'House of Cards,' 'Derek,' 'Arrested Development'
Netflix 'House of Cards,' 'Derek,' 'Arrested Development'

Today at The Hollywood Reporter, Lacey Rose published her interview with Ted Sarandos and Cindy Holland, Chief Content Officer and VP of Original Programming, respectively, at Netflix.  

The interview is a candid look into how the company makes its original programming decisions and what's up next for them -- and after an attention-grabbing year for the streaming platform, Sarandos tells Rose that he'd like to double the amount of originals in 2014, to eight new series.  The two seem to be incredibly delighted with how things have been going so far, with Netflix subscriptions increasing.  They're also got reason to be proud of the critical response pouring in for "House of Cards," the eyeballs coming out for "Hemlock Grove," and rapt anticipation for "Arrested Development."

READ MORE: 10 Things We Learned About the New Netflix 'Season' of 'Arrested Development' From the Show's Stars

Here are the six most interesting quotes from the interview:

David Fincher took away stigma from directing for the internet.

Sarandos says, "The two things that got everyone's attention about the 'House of Cards' deal was the two-season commitment and David Fincher. After David Fincher directs a series for Netflix, no one else can say, 'Well, I'm not going to direct a series for the Internet.'"

Writing for Netflix is different.  You have to plan for binge viewing.

Holland says, "Part of the conversation early on is thinking about it as a 13-hour movie. We don't need recaps. We don’t need cliff-hangers at the end. You can write differently knowing that in all likelihood the next episode is going to be viewed right away."

The British way of doing short series and ending when the story has run its course is an inspiration.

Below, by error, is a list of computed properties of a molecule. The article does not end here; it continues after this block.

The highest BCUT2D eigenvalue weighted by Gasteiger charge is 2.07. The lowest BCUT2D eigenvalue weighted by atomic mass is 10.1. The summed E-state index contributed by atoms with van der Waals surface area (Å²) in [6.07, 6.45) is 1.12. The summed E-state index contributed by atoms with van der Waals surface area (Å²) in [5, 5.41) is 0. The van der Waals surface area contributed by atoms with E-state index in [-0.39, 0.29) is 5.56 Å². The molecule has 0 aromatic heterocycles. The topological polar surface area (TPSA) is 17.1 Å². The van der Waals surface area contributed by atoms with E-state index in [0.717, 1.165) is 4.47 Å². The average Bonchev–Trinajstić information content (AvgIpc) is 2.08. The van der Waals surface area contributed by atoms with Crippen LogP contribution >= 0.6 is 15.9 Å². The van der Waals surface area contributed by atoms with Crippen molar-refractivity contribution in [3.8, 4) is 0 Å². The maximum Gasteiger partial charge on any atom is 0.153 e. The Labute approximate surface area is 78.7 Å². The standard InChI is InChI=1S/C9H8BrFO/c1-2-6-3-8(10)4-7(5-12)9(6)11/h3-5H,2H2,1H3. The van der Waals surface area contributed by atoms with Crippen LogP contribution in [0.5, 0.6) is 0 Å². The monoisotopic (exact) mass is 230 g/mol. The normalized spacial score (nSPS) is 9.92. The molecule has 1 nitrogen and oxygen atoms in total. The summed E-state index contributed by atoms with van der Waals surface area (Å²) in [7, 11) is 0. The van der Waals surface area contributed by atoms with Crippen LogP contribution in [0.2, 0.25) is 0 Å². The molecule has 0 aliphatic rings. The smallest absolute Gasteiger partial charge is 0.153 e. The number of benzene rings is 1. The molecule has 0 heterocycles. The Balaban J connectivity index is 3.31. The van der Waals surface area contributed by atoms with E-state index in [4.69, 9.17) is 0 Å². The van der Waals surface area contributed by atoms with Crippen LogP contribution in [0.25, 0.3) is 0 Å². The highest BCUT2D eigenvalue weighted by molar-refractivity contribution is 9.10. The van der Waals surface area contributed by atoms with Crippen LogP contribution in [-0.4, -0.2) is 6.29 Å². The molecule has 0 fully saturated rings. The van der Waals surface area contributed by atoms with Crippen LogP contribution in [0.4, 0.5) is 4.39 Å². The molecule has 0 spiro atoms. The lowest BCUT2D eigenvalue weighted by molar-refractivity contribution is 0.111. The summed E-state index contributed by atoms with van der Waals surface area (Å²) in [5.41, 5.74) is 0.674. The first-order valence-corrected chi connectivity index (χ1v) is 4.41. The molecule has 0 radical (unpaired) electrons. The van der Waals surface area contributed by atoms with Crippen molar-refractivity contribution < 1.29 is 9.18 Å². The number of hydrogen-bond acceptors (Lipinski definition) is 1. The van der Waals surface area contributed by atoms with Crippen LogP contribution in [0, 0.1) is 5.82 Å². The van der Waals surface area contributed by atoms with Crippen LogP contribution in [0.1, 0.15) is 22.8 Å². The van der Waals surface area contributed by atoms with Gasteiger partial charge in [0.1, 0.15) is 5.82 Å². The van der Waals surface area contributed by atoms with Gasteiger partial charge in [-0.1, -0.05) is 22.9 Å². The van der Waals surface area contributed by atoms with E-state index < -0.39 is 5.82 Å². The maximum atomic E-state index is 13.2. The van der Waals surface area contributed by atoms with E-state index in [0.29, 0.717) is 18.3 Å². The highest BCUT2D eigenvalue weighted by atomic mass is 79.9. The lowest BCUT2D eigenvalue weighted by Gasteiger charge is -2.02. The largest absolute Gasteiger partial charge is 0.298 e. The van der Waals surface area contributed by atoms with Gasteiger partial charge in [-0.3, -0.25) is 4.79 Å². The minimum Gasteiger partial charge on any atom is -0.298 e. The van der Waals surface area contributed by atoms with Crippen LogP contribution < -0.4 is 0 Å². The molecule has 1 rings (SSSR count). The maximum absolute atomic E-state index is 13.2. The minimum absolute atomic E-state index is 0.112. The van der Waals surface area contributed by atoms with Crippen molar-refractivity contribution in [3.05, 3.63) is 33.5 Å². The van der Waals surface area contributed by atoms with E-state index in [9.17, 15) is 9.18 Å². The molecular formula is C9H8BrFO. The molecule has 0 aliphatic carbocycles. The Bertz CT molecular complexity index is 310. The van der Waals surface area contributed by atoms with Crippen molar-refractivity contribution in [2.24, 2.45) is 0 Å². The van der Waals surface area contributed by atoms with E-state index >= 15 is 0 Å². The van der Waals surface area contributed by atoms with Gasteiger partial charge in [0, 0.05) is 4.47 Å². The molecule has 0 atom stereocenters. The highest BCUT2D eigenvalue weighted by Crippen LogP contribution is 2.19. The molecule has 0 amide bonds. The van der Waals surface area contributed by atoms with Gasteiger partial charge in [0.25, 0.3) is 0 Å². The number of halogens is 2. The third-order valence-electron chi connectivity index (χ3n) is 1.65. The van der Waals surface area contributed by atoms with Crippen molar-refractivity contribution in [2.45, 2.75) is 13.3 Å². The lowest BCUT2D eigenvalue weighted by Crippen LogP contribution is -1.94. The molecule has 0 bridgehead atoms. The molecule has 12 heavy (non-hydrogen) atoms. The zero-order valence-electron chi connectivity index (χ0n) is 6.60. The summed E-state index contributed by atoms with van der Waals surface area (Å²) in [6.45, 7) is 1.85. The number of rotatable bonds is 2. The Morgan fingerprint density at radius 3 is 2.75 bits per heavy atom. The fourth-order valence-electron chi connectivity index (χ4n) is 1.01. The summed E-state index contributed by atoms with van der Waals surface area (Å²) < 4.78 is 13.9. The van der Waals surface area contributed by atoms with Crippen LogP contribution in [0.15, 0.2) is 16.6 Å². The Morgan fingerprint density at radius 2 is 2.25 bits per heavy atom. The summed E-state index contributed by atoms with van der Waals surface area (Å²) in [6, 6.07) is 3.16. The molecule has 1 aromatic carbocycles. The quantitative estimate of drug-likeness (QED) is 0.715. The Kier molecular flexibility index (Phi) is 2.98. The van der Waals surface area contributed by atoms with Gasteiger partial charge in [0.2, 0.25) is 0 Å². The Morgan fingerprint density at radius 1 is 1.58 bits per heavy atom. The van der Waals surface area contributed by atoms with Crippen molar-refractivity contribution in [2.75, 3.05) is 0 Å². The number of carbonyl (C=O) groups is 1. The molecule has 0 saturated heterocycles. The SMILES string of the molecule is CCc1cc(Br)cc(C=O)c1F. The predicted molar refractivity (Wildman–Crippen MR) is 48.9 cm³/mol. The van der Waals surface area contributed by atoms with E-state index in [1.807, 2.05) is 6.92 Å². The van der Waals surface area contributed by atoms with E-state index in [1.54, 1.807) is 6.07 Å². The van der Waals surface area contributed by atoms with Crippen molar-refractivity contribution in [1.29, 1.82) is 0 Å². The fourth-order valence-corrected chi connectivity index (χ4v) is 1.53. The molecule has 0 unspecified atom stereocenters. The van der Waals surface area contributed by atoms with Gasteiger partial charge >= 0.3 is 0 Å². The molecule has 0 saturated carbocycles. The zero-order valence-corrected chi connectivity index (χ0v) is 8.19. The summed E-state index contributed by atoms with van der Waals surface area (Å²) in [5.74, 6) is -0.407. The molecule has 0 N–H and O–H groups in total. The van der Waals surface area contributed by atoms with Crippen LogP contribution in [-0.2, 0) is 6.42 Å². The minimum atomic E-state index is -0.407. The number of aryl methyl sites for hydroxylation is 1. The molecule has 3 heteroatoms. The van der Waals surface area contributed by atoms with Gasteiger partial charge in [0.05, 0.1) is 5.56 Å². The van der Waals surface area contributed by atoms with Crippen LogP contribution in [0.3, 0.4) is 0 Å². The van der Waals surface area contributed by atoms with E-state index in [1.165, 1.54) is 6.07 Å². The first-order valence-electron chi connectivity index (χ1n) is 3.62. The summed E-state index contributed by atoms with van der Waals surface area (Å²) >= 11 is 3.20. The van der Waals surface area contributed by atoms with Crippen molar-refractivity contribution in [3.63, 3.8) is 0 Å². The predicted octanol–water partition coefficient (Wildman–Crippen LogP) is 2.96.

Sarandos says, "But one of the things I loved about 'Derek' is Ricky Gervais likes to make shows that exist in a one- or two-year time frame and then they’re done. I want our shows to be somewhere in between. So when people say how many episodes, I want it to be the exact number of episodes you need to tell the story perfectly. It’s very difficult to sustain a show beyond three years. Characters start to fall apart, and your writers turn over. Some of the other conventions that I'm happy to dismiss: How long does the episode have to be? And how many episodes does the season have to be? Because of the constraints of the business outside of Netflix, they have followed the same form -- 13 one-hour episodes -- but with 'Arrested Development,' the running times of the shows are not rigidly 22 minutes, and there's a 15-episode season."

There may just be more "Arrested Development."

Sarandos says, "We would love to do more, and we have a deal in place that says that there could be. The problem is logistics. They were all working full-time and doing this show in between, and they did it for the love of the show and for Mitch Hurwitz. If we can muster up that love again, we'd love to do it again. And we have talked openly about a movie scenario, too."

They use their data about user preferences to push their original content to viewers they know will love it.

Sarandos says, "You look at Kevin Spacey fans, and then you say, 'How about people who love political thrillers?' We went back and pulled all the political thrillers people have watched and rated highly. So you’ve got all these populations, and right where they overlap in the middle is the low-hanging fruit. If we can get the show ["House of Cards"] in front of these people, they will watch it and love it."

Netflix is pretty darn proud of their release-everything-at-once tactic.

"I got a call from every network executive I knew who said: 'Don’t be crazy. You've got this huge investment, drag it out. Make 'em come back every week, and you could launch new things off of them.' It just sounded to me like the same kind of managed dissatisfaction that is the entire entertainment business. I believe there’s a bigger business in customer satisfaction than managing business satisfaction."

There's a lot of other great stuff in the interview, including more info on the second phase of Netflix's original programming, which may move away from licensing and into ownership of properties.  Check it all out here.